Brandon: Is there any other advice you want to share?
Aaron: When it comes to Estate Planning, I’ve found that it’s a topic many people don’t want to consider, but it’s easy. It’s really easy and it’s not that expensive. Everybody needs an Estate Plan even if they don’t have millions of dollars. The reason you do an Estate Plan is because you want the time after your passing to go as smoothly as possible for the people you leave behind. That’s why you do it. It doesn’t cost anything to call me. Most Estate Planning lawyers are willing to take a phone call and not charge anything for a few questions and see if it’s something that you’re interested in. If it is, we can set up a visit. The cost is really insignificant when you consider the peace of mind that comes from it. And probate is not cheap. Most of the time we can avoid probate with a few well-crafted documents and a little bit of planning. My basic point would be, just do it. Don’t put it off.
What is estate planning?
Estate Planning is not just for the wealthy. Believe it or not, you have an estate. Your estate is comprised of everything you own, including your vehicles, home, other real estate, investments, bank accounts, and personal possessions. When you are gone, you probably want your assets to go to the people or organizations you care about the most. If you have minor children, you definitely want to pick the people who will raise them if something happens to you. You also do not want to burden your family with excessive taxes, legal fees and court costs. That is where estate planning comes in!
Good estate planning includes the following:
- instructions for passing on your possessions
- provisions for your care and the management of your affairs if you should become disabled before you die
- naming a custodian and guardian for your minor children
- providing for family members with special needs
- providing for loved ones who may need future protection from creditors or divorce
- minimizing taxes, court costs, and unnecessary legal fees
If you don’t have a plan in place, the law of your state will make that plan for you, and it will not always be beneficial to your loved ones. If you die without an intentional estate plan, your assets will be distributed according to the probate laws in your state. Typically, your spouse and children will each receive a share, but it might not be what you want. If you have minor children, the court will decide who will become their custodian and guardian, and your children will receive their share of your assets when they turn 18. Under some circumstances, your estate must go through the probate process, which can be costly, time consuming, and inconvenient. If you and your spouse should die at the same time and have not chosen a guardian for your children, the court will appoint one without any input from you. Wouldn’t you prefer to have a say in how these things get decided?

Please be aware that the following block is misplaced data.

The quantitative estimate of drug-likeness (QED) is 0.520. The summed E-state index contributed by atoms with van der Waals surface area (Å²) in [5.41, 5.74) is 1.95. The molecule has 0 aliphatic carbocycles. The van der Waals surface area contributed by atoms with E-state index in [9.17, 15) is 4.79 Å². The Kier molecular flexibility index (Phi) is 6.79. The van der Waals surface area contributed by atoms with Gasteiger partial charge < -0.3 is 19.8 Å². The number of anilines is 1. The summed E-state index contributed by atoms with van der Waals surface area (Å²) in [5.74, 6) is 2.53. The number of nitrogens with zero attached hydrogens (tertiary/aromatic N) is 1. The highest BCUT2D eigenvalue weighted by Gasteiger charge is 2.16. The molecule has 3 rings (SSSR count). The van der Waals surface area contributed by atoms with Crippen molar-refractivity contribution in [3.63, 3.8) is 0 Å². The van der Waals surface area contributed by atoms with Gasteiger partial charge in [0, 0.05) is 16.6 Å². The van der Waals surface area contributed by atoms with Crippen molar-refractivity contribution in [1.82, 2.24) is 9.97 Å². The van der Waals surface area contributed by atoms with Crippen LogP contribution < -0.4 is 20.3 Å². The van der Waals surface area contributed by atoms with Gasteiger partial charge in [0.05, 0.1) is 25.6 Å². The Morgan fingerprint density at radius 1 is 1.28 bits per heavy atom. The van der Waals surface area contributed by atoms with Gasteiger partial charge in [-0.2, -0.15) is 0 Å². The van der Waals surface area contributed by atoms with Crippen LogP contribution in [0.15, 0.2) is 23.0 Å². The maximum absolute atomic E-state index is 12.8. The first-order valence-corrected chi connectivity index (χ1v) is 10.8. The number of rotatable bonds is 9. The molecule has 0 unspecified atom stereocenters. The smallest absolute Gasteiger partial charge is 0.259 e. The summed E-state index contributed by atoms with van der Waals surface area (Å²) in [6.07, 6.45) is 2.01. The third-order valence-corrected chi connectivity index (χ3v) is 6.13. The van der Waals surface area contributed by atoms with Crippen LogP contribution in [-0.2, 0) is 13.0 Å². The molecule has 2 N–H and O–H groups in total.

A typical estate plan involves a will and/or trust.
- a will provides your instructions for distribution of your assets, but does not avoid probate
- to avoid probate, most advisors recommend a revocable living trust for most situations. Such a trust can avoid probate at death, prevent court control of assets at incapacity, bring all your assets together into one plan, provide maximum privacy, is valid in every state, and can be changed by you at any time.
- Unlike a will, a trust does not have to die with you. Assets can stay in your trust, managed by the trustee(s) of your choice, until your beneficiaries reach the age you wish them to inherit. Your trust can continue longer to protect the assets from beneficiaries’ creditors, estranged spouses, and irresponsible spending.
None of us like to think about our mortality or the possibility that we may be unable to make decisions for ourselves. People put off planning for their estate because they think they don’t own enough assets, they have plenty of time to think about it, they are busy, or they are confused and don’t know who can help them. Failing to plan will force our loved ones to make very difficult decisions at a time of great stress and anxiety. Don’t wait!
You can put something in place now and change it later, which is exactly the way estate planning should be done. Your estate plan should be reviewed and updated as your family and financial situation changes over time. Knowing you have a properly prepared plan in place will give you and your family the peace of mind you and they deserve. This is one of the best things you can do for those you love.
If you live in Missouri or Kansas, give us a call (toll-free 1-877-704-7674) and talk to Attorney Aaron Johnson about planning your estate and preparing yourself and your family for the future!